Spruce up older camellias with a late spring trim

CORVALLIS, Ore. - Is your camellia bush looking a little bedraggled? Some older plants are so full of leaves and thin branches that they bear poor quality flowers. Others carry leaves burned by winter wind and low temperatures, making the shrubs look sickly.

Spring is the best time for a camellia makeover, said Amy Jo Detweiler, Oregon State University Extension Service horticulturist.

The best time to prune camellias is after they flower each year. Enjoy the blooms, then prune. The new growth begins soon after the blossoms fade.

Camellias can benefit from pruning every few years, to stimulate new growth, thin out some of the twiggy growth. A late spring pruning will also allow sunlight to penetrate the interior of the shrub, Detweiler said. Also, by pruning, you can transform an overgrown shrub into a tree or a smaller shrub.

To make a camellia fuller, gardeners need to prune some branches back to the area between this year’s growth and last year’s growth, making a cut above the bud. Buds below the cut will grow into several new stems. Remove any scraggly, unattractive drooping or crossing branches.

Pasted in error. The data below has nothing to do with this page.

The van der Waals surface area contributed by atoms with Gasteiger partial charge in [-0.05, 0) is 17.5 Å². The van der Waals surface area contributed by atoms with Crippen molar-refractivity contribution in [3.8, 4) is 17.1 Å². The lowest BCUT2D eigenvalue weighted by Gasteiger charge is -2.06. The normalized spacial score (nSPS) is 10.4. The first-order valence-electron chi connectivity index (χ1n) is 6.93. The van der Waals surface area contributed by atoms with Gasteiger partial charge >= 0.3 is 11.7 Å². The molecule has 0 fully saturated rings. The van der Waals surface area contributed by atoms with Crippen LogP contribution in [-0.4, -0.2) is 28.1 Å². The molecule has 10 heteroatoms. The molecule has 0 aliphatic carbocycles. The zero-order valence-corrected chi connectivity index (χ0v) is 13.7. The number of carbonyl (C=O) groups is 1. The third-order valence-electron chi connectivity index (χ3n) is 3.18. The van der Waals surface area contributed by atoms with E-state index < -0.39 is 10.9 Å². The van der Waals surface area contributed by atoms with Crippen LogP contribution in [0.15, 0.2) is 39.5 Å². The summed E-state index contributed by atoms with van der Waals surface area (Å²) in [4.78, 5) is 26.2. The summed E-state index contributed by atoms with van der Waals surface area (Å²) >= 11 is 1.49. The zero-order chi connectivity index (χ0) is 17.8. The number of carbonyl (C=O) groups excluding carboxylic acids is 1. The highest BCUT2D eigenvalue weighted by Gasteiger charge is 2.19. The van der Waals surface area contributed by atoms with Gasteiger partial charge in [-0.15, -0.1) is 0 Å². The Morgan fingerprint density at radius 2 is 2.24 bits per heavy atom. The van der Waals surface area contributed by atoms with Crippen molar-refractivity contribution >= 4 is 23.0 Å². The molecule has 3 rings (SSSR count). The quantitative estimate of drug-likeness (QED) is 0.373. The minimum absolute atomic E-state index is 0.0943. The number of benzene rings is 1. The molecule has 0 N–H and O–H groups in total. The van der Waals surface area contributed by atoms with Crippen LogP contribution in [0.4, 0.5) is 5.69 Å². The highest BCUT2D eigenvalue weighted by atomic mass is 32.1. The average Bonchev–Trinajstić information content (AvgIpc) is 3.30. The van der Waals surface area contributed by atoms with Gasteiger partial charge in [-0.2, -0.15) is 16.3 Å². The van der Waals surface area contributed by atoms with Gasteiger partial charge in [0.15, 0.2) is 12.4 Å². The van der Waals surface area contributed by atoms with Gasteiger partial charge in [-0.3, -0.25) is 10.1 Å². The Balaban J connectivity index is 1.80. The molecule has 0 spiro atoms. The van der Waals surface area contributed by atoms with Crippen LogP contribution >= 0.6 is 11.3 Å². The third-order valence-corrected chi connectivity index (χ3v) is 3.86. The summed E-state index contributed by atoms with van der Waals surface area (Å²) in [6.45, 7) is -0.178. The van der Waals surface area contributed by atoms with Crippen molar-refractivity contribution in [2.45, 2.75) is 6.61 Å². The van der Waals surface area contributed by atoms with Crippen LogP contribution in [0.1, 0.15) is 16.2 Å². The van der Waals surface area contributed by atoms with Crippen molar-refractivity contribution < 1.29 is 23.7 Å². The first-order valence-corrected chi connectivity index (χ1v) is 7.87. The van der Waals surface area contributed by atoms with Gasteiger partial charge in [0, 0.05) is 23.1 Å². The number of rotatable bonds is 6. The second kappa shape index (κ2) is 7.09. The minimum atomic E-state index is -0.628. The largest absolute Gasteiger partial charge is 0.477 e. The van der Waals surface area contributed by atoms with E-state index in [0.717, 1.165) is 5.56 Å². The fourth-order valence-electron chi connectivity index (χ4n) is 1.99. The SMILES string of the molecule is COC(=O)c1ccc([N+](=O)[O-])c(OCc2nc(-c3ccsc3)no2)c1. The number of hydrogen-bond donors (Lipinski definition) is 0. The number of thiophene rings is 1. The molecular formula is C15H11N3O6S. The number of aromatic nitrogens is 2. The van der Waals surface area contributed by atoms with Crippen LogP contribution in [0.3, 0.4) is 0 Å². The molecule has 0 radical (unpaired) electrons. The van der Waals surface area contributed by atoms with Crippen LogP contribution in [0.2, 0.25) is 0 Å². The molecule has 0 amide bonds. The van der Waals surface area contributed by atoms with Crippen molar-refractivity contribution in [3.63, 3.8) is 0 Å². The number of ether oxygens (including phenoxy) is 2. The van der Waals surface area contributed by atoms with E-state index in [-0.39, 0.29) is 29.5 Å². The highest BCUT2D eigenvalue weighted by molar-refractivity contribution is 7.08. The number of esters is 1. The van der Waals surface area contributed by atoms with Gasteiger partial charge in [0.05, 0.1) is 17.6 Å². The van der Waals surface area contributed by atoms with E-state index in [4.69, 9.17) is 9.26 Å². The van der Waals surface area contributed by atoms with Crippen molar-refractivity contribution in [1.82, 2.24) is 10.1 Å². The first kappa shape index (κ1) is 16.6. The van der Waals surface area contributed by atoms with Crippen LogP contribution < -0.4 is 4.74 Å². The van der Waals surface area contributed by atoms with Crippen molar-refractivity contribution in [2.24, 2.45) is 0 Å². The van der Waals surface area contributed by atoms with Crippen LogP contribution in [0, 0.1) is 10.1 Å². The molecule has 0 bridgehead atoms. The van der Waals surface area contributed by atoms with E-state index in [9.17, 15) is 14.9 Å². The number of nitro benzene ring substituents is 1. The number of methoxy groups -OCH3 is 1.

Giving an old camellia a makeover

Huge old camellias can be renovated into an attractive tree in one year, Detweiler said. Cut off all branches from the lower reach of the trunk. Cut out any rubbing or crossing limbs from the remaining upper foliage. Remove any weak or twiggy branches.

Feed camellias with fertilizer specifically labeled for acid-loving shrubs after bloom time and again in the early summer.

If you want to safely convert your huge overgrown camellia into a small shrub, do it slowly, over three years' time, Detweiler said. During the first spring, after blooming, cut it back to the desired height. New growth will sprout from the trunk and from the upper limbs. After the second year's spring bloom, cut the resulting shoots back to the height you want. The third spring, cut off the bushy crown to the height you prefer. Fertilize as described above.

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